On Thursday, Dec. 28, University of California Regent Norman Pattiz, who was accused of sexual harassment in October of 2016, announced his resignation from the UC Board of Regents after 16 years of service.
Regent Pattiz is the chairman of the Courtside Entertainment Group, which produces radio shows and podcasts. While filming a bra commercial at Pattiz’s PodcastOne studio in May of 2016, comedian Heather McDonald claimed that Pattiz asked if he could hold her breasts. In October of 2016, McDonald aired his comments on her show “JuicyScoop.” This prompted employees of Courtside to come forth with further accusations of Pattiz committing repeated acts of sexual harassment in the workplace.
In November of 2016, Pattiz told the Los Angeles Times in response to McDonald’s accusation, “There is no excuse for any such comments or making anyone feel uncomfortable. If I did that, I sincerely apologize, and it will be a valuable learning experience.”
While the accusations were made in 2016, the issue resurfaced in 2017 amid the wave of women who spoke up about their experiences with sexual assault and harassment on a national scale. In November of 2016, students protested outside a Board of Regents meeting, calling for Pattiz’s resignation. Former UCR student Julia Schemmer created a petition, urging for Pattiz to resign due to his comments. In an email to The Highlander, Schemmer stated, “The UC Board of Regents is the board that gets to make policies surrounding sexual harassment, and they shouldn’t have someone who was found with multiple acts of sexual harassment.”
Pattiz claims that his retirement has nothing to do with the allegations against him. In his resignation letter, he did not mention the allegations, and instead stated, “As you know, one of the main reasons I accepted an additional term on the Board was to provide enough time to find a successor at the laboratories and allow for a reasonable transition. The period of transition at the laboratories will end in February, and Regent Ellen Tauscher will assume those duties—I will step away at that time.” The UC Board of Regents did not respond to repeated requests for comment by The Highlander regarding Pattiz’s resignation.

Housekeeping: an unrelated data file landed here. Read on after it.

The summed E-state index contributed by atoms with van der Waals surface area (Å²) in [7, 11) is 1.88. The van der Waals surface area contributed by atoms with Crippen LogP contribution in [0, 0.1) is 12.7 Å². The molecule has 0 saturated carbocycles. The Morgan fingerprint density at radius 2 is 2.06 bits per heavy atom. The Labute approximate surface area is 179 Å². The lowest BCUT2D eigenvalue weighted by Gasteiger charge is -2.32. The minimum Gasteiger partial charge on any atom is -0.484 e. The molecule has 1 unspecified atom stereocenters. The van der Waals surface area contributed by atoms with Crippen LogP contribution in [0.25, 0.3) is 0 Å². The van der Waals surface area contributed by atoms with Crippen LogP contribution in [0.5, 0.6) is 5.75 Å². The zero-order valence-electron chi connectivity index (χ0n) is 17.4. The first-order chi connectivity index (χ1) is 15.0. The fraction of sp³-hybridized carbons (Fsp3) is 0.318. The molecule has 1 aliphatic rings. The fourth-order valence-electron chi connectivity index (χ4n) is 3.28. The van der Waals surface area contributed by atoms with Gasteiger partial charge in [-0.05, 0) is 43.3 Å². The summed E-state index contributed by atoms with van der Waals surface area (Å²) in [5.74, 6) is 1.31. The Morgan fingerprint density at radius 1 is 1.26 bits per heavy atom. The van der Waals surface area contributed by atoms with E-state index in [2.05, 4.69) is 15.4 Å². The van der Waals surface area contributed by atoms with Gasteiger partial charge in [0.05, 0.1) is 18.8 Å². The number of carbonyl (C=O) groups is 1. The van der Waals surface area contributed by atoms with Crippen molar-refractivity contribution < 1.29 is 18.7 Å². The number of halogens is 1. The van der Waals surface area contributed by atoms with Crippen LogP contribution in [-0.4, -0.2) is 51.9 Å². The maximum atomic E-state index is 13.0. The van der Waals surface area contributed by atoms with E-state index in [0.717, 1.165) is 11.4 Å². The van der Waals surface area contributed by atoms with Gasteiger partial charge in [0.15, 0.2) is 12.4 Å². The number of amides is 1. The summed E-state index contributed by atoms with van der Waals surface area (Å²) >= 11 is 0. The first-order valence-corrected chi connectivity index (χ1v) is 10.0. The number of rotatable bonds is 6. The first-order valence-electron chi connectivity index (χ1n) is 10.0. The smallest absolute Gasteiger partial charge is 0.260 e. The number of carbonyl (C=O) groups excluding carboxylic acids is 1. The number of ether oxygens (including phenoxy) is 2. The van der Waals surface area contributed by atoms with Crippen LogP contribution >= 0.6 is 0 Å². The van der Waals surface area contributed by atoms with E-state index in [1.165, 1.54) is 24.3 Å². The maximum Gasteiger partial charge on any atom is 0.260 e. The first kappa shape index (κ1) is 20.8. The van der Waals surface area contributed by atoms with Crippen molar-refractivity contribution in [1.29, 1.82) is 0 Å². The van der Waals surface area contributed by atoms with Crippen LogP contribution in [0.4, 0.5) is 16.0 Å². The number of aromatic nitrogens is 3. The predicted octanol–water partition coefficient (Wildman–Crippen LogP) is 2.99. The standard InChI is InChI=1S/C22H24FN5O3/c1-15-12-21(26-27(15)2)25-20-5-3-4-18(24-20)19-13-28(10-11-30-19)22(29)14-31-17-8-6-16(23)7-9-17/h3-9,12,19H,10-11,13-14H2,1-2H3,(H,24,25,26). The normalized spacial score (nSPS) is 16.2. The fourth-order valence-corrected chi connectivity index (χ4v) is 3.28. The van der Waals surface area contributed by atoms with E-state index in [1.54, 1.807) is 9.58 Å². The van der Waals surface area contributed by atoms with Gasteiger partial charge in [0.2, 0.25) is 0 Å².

Schemmer, however, believes that the Board of Regents dealt too lightly with the allegations against Pattiz. She wrote, “The fact that it took over a year to get a man found with multiple cases of sexual harassment against him is a disgusting wake up call to the university’s lack of consciousness towards the disconnect between the systemwide administration and the needs and concerns of students.”
When asked how student activism played a part in Pattiz’s resignation, Schemmer said, “I think we kept the conversation going when the Board of Regents found it convenient to brush aside. I hope that this victory, which was completely led by students, leads the way for us to continue to hold the Board of Regents accountable. It’s not enough to have a man caught in the wrong resign over a year of student pressure we need a transparent, accessible and student-friendly UC Board of Regents that advocates for students, staff and faculty, not just their own interests.”
Correction (1/10/18 – 7:40 p.m.): This article originally suggested that Regent Pattiz resigned on Jan. 28. The date has since been updated to the correct date, Dec. 28.